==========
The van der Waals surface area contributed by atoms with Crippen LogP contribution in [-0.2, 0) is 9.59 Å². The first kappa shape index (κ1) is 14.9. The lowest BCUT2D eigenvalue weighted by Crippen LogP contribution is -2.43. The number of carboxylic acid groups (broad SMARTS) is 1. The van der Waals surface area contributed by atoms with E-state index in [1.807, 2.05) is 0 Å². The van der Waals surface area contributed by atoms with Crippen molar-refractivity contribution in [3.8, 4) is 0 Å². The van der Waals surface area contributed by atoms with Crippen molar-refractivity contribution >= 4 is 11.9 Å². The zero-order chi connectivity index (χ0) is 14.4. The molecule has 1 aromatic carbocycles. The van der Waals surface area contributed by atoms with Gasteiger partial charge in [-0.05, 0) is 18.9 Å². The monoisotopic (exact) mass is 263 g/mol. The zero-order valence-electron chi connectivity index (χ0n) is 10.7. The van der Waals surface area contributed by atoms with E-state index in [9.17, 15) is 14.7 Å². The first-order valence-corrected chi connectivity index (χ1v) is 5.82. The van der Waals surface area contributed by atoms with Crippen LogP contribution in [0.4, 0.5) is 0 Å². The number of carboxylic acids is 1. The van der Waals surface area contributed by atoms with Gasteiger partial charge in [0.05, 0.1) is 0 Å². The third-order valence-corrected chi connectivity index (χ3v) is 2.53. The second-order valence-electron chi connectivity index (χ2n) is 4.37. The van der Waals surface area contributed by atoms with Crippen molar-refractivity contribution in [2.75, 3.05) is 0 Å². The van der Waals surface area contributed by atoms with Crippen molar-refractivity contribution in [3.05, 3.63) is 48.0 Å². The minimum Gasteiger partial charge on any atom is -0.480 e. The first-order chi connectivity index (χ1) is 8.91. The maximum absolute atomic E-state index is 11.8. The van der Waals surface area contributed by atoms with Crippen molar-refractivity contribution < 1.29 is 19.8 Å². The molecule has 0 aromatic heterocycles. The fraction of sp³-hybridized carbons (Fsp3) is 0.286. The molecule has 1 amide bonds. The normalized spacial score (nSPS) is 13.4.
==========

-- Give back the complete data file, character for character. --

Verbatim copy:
The van der Waals surface area contributed by atoms with Crippen LogP contribution in [-0.2, 0) is 9.59 Å². The first kappa shape index (κ1) is 14.9. The lowest BCUT2D eigenvalue weighted by Crippen LogP contribution is -2.43. The number of carboxylic acid groups (broad SMARTS) is 1. The van der Waals surface area contributed by atoms with E-state index in [1.807, 2.05) is 0 Å². The van der Waals surface area contributed by atoms with Crippen molar-refractivity contribution in [3.8, 4) is 0 Å². The van der Waals surface area contributed by atoms with Crippen molar-refractivity contribution >= 4 is 11.9 Å². The zero-order chi connectivity index (χ0) is 14.4. The molecule has 1 aromatic carbocycles. The van der Waals surface area contributed by atoms with Gasteiger partial charge in [-0.05, 0) is 18.9 Å². The monoisotopic (exact) mass is 263 g/mol. The zero-order valence-electron chi connectivity index (χ0n) is 10.7. The van der Waals surface area contributed by atoms with E-state index in [9.17, 15) is 14.7 Å². The first-order valence-corrected chi connectivity index (χ1v) is 5.82. The van der Waals surface area contributed by atoms with Crippen LogP contribution in [0.4, 0.5) is 0 Å². The number of carboxylic acids is 1. The van der Waals surface area contributed by atoms with Gasteiger partial charge in [0.05, 0.1) is 0 Å². The third-order valence-corrected chi connectivity index (χ3v) is 2.53. The second-order valence-electron chi connectivity index (χ2n) is 4.37. The van der Waals surface area contributed by atoms with Crippen molar-refractivity contribution in [2.75, 3.05) is 0 Å². The van der Waals surface area contributed by atoms with Crippen molar-refractivity contribution in [3.05, 3.63) is 48.0 Å². The minimum Gasteiger partial charge on any atom is -0.480 e. The first-order chi connectivity index (χ1) is 8.91. The maximum absolute atomic E-state index is 11.8. The van der Waals surface area contributed by atoms with Crippen molar-refractivity contribution < 1.29 is 19.8 Å². The molecule has 0 aromatic heterocycles. The fraction of sp³-hybridized carbons (Fsp3) is 0.286. The molecule has 1 amide bonds. The normalized spacial score (nSPS) is 13.4.